Apart from the Song of Songs, there are few places in the Hebrew Bible where one person is said to love (’ahab) another in an amorous or carnal sense. In all these cases only one of the pair is said to love, as noted above with regard to the story of Samson and Delilah. Of course this does not mean that love was not reciprocated in ancient Israelite society, but only that reciprocal love was not a concern of biblical writers (apart from the poet of the Song of Songs). Solomon is said to have loved many foreign women (1 Kings 11:1–2), and Rehoboam is said to have loved Maacah more than his other wives (2 Chron. 11:21). Isaac loves Rebekah, and is thus comforted after his mother’s death (Gen. 24:67). Elhanah, Ahasuerus, and Jacob have other wives, but only one is singled out as the object of their love. Elkanah loves Hannah (1 Sam. 1:5) in spite of the fact that she has failed to bear him children, and he tries to comfort her in affectionate terms. “Am I not more to you than ten sons?” he asks (v. 8); however, the problem is not so serious for him as for Hannah, since he has children by his other wife, Peninnah. Ahasuerus loves Esther more than all the virgins brought to him as possible replacements for Queen Vashti (Esther 2:17). Perhaps showing her favor by allowing her to enter his presence unbidden and offering to grant her request, even to half his kingdom, are signs of his love (5:1–3). Jacob loves his cousin Rachel so much that the seven years he serves his uncle Laban as the bride price for her “seemed to him but a few days because of the love he had for her” (Gen. 29:20; also vv. 18, 30). It is difficult to draw conclusions about the nature of love in all these cases, given the scant evidence the texts provide.
In two accounts of rape, neither of whose purpose is to explore the nature of love, “love” nonetheless features conspicuously. Both tales are parts of longer, complex stories, those of Jacob and his family in the book of Genesis and of King David and his house in 1 Samuel 16–2 Kings 1. Genesis 34 tells the story of Shechem, who, having raped Jacob’s daughter Dinah, loves her (v. 3) and wants her for his wife. As proof of his love, he offers Jacob’s family any bride price they name. When Jacob’s sons demand that Shechem and all the men of his city be circumcised, “the young man did not delay to do the thing, because he had delight in [or “desired”] Jacob’s daughter” (v. 19). But only death and destruction come of this relationship so ill begun, and of Dinah’s point of view we hear nothing. In 2 Samuel 13 another story of love and rape ends tragically. David’s son Amnon “loves” his half-sister Tamar, but his love turns to hate as soon as he has raped her (which seems to be somewhat the reversal of Shechem’s experience). Here “desire” or “lust after” is clearly a better translation of ’ahab than “love.” Tamar dies a desolate woman in her brother Absalom’s house, and Absalom has Amnon killed—all part of the working out of nemesis in David’s house.16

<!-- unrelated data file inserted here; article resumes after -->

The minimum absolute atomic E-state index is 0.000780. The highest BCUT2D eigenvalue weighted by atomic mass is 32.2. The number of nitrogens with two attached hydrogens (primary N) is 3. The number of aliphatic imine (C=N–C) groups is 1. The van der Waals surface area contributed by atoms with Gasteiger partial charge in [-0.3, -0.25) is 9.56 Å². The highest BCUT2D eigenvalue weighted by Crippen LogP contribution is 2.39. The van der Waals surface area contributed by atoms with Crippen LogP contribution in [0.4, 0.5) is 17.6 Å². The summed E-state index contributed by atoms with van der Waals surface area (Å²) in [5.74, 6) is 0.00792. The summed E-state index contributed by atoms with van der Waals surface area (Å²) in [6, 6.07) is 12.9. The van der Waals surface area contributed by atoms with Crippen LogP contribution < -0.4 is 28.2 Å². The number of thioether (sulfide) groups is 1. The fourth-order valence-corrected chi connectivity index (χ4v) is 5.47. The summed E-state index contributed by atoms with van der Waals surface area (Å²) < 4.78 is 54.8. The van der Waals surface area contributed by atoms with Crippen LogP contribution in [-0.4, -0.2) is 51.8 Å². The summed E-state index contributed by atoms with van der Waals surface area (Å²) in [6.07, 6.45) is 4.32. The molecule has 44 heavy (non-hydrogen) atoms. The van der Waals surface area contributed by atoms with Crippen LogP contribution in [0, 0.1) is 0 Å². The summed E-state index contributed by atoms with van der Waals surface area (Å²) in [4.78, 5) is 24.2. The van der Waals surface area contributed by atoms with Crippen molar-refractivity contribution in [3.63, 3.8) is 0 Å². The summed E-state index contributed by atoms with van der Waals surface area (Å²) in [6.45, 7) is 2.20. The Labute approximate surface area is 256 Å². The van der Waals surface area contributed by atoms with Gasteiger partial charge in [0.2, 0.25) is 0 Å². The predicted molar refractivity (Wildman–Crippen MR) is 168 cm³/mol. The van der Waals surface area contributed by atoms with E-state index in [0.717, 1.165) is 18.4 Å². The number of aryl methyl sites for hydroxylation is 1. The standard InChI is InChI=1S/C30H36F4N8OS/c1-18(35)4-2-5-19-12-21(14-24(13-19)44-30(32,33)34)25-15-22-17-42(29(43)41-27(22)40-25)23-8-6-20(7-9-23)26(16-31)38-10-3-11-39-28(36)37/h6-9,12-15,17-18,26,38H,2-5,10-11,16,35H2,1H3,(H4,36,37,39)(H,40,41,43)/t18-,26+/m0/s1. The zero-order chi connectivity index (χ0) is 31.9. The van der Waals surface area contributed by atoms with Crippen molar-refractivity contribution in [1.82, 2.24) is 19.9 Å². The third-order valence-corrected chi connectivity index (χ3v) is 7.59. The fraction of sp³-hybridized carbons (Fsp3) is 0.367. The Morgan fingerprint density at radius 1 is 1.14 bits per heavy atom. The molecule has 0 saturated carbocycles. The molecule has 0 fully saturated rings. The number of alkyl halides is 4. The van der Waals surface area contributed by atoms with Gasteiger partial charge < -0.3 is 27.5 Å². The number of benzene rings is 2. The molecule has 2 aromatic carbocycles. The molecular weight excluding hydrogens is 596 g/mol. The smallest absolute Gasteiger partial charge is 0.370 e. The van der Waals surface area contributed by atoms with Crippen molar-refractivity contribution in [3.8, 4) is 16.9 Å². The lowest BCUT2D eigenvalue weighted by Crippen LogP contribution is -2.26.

Only once (apart from the Song of Songs) do we hear of a woman’s love for a man (1 Sam. 18:20, 28), but this relationship also ends badly. In a story in which politics and theology play a greater role than characters’ feelings, Saul’s daughter Michal, like Shechem, proves her love by her actions, defying her father by orchestrating David’s escape from the court when Saul seeks to have him killed (1 Sam. 19:11–17). But Michal is not treated well by David, who appears chiefly interested in her as a means to Saul’s throne.17 After he ﬂees Saul’s court, David has two secret meetings with Jonathan but none with Michal. He ﬁnds refuge for his parents with the king of Moab, but he makes no effort either to include Michal in this arrangement or to take her with him, though he takes other wives while he is on the run (1 Sam. 25:42–43). Only after David has been made king over Judah and the issue of his kingship over the northern tribes is raised does David claim Michal, who, in the meantime, had been given in marriage to another man. Not surprisingly, by the time Michal and David have their final confrontation (2 Sam. 6), her love has turned to bitterness and hatred, which she vents in a veritable emotional explosion when he brings the ark of the covenant to Jerusalem. He rebukes her in equally harsh terms, followed immediately by the narrator’s report that Michal “had no child to the day of her death” (v. 23), perhaps a hint that David is responsible for Michal’s childlessness by ceasing to have sexual relations with her.